Labia Minora Reduction - bliniq

Labia Minora Reduction

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A labiaplasty is surgery to reduce the size of the labia minora – the flaps of skin either side of the vaginal opening.
It should not be done on girls younger than 18 because the labia continues to develop beyond puberty into early adulthood.
Some women want a labiaplasty because they do not like the look of their labia. But it’s completely normal to have noticeable skin folds around the opening of your vagina. In most cases, it does not cause any problems, which is why labiaplasty is rarely available on the NHS.

Having a labiaplasty is a big decision that you should think about carefully. It can be expensive and carries a number of risks.
There’s also no guarantee you’ll get the result you expected, and it will not necessarily make you feel better about your body.
If you’re thinking about having a labiaplasty, discuss it with your GP first.
You may have a condition that’s causing discomfort, which can be treated. Or there may be a reason why the operation is not suitable for you.
Your GP may advise you to speak to a counsellor or psychologist before committing to surgery.

You cannot usually get a labiaplasty on the NHS

A labiaplasty is not usually available on the NHS. But it may be offered in some circumstances – for example, if the vaginal lips are abnormal, to repair tears after childbirth, or to remove cancerous tissue if a woman has vulval cancer.

Choosing a surgeon

If you’re having a labiaplasty in Dehli, check with the Care Quality Commission (CQC) to see if the hospital or clinic is registered with them.

All independent clinics and hospitals that provide cosmetic surgery in Dehli must be registered with the CQC.

Be careful when searching the internet for labiaplasty surgery. Some clinics may pay to advertise their services on search listings.

Check the surgeon is registered with the General Medical Council (GMC). They should be listed on the specialist register and have a licence to practise.

Also, check the British Association of Plastic Reconstruction and Aesthetic Surgeons (BAPRAS) or the British Association of Aesthetic Plastic Surgeons (BAAPS) to see if the surgeon is a “full member” on the specialist register for plastic surgery.

Always book an appointment to meet the surgeon before the procedure.

Ask your surgeon:

  1. about their qualifications and experience
  2. how many labiaplasty operations they’ve performed
  3. how many operations they’ve performed where there have been complications
  4. what sort of follow-up you should expect if things go wrong
  5. what their patient satisfaction rates are


You may need up to 2 weeks off work to recover. It can take a couple of months for the skin to fully heal.

During this time you need to:

  1. keep the area clean and free from infection
  2. wear loose underwear and clothes to prevent rubbing
  3. avoid sex for about 6 weeks
  4. avoid physical activity for 6 to 12 weeks
  5. use sanitary towels instead of tampons for a few weeks

Your surgeon may give you more specific advice to follow.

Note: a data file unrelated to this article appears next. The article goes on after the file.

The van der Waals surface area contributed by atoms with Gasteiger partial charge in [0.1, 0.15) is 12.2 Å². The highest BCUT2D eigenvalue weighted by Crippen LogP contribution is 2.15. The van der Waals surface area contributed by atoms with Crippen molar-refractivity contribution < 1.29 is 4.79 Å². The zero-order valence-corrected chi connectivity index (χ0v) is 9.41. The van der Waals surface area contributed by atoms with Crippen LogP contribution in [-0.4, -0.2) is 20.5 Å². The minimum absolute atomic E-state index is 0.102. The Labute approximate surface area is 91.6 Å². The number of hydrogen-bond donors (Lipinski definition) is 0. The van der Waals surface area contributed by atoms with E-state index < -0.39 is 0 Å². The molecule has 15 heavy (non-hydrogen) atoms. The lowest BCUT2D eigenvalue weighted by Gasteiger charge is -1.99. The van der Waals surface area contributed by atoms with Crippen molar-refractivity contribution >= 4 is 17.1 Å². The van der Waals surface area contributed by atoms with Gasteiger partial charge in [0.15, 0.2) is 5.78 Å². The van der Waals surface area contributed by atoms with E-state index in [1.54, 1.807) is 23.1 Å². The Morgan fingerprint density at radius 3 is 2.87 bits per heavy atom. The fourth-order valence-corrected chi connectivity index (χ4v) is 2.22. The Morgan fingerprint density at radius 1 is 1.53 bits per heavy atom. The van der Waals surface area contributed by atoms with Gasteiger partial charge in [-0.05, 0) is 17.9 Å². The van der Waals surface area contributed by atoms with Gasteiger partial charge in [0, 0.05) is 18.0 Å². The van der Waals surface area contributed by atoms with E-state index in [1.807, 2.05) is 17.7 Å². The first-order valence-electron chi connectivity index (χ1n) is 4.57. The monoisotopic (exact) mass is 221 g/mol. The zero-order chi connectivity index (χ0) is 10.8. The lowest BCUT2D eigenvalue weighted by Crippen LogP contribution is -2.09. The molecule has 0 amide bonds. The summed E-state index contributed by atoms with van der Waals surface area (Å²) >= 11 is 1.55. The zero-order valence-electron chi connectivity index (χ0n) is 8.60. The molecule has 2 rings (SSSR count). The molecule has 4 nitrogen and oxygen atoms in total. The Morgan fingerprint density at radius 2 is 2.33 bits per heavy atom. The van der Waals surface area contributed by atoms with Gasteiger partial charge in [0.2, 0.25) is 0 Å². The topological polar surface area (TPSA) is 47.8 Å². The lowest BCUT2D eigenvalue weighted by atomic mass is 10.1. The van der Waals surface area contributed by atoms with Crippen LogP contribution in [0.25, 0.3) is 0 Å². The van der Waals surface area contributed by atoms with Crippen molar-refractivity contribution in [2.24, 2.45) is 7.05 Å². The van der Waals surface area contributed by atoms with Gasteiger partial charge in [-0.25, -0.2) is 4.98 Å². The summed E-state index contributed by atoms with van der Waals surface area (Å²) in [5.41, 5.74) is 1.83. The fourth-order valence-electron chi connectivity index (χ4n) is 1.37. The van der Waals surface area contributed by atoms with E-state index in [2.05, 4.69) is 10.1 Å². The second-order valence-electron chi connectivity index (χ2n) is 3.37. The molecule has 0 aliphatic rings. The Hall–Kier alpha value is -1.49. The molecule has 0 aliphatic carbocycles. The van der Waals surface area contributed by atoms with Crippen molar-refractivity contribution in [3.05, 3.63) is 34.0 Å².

Side effects

It’s normal after a labiaplasty to have soreness, bruising and swelling for up to 2 weeks.

During this time, peeing and sitting may also be uncomfortable. You’ll be given painkillers to help with this.

What could go wrong

A labiaplasty can occasionally result in:

  1. bleeding
  2. infection
  3. scarring of tissue
  4. reduced sensitivity of the genitals

Any type of operation also carries a small risk of:

  1. a blood clot in a vein
  2. an allergic reaction to the anaesthetic

Your surgeon should explain how likely these risks and complications are, and how they would be treated if you have them.

What to do if you have problems

Cosmetic surgery can sometimes go wrong and the results may not be what you expected.

Speak to the surgeon at the hospital or clinic where you were treated if you experience complications after having a labiaplasty, or you’re unhappy with the results.


Labia minora reduction surgery, or labioplasty, is a remodeling of the enlarged inner lips of the vulva. Enlargement of the labia minora may be apparent from childhood, but most often it is acquired, caused by childbirth, age or infection. It may bother the patient in a functional (wearing clothes, during sports) or in an aesthetic way. The procedure removes skin and mucosa in a way that the scar is barely visible. The procedure may be combined with a clitoral hood reduction (removal of the skin excess around the clitoris) and labia majora surgery.


Q1 What is labiaplasty?
A1 Labiaplasty is the reduction of the labia minora, the inner portion of the labia, so that it does not hang below the labia majora, the outer portion of the labia. While this condition is benign, it may result in self-consciousness and/or discomfort when you exercise or wear tight-fitting clothes.

Q2 What happens at my initial labiaplasty consultation?
A2 At your first consultation, Dr. Ortiz will discuss your symptoms and perform an examination to determine if you are a good candidate. If he determines labiaplasty would be beneficial for you, he will discuss surgical techniques with you.

Q3 What are the different labiaplasty techniques?
A3 There are two techniques used in labiaplasties: the wedge technique and the edge technique. The wedge technique involves removing a V-shaped “wedge” from both sides of the labia and stitching the edges together. This technique causes the least amount of scar tissue. For the edge technique, Dr. Ortiz will make an incision that removes the outer edge of the inner labia, making the inner labia even with or shorter than the outer labia. This technique creates a cylindrical scar and more scar tissue than the wedge technique.